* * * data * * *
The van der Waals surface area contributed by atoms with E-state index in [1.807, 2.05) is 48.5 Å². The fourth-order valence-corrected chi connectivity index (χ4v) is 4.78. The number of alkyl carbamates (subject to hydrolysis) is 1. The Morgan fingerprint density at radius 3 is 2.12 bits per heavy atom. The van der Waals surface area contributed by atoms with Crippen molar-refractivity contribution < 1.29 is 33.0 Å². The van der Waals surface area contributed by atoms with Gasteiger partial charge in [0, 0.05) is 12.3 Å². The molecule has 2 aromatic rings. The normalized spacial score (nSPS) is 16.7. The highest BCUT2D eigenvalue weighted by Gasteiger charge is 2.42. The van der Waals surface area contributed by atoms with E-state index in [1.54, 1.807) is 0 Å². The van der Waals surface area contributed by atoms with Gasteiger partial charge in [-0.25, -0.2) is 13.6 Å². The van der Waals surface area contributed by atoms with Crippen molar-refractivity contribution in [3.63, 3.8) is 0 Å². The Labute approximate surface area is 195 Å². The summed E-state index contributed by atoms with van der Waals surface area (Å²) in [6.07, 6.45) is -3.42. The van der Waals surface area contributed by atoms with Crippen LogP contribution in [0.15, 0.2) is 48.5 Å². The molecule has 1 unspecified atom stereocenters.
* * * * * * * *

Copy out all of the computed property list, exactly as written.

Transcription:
The van der Waals surface area contributed by atoms with E-state index in [1.807, 2.05) is 48.5 Å². The fourth-order valence-corrected chi connectivity index (χ4v) is 4.78. The number of alkyl carbamates (subject to hydrolysis) is 1. The Morgan fingerprint density at radius 3 is 2.12 bits per heavy atom. The van der Waals surface area contributed by atoms with Crippen molar-refractivity contribution < 1.29 is 33.0 Å². The van der Waals surface area contributed by atoms with Gasteiger partial charge in [0, 0.05) is 12.3 Å². The molecule has 2 aromatic rings. The normalized spacial score (nSPS) is 16.7. The highest BCUT2D eigenvalue weighted by Gasteiger charge is 2.42. The van der Waals surface area contributed by atoms with E-state index in [1.54, 1.807) is 0 Å². The van der Waals surface area contributed by atoms with Gasteiger partial charge in [-0.25, -0.2) is 13.6 Å². The van der Waals surface area contributed by atoms with Crippen molar-refractivity contribution in [3.63, 3.8) is 0 Å². The Labute approximate surface area is 195 Å². The summed E-state index contributed by atoms with van der Waals surface area (Å²) in [6.07, 6.45) is -3.42. The van der Waals surface area contributed by atoms with Crippen LogP contribution in [0.15, 0.2) is 48.5 Å². The molecule has 1 unspecified atom stereocenters.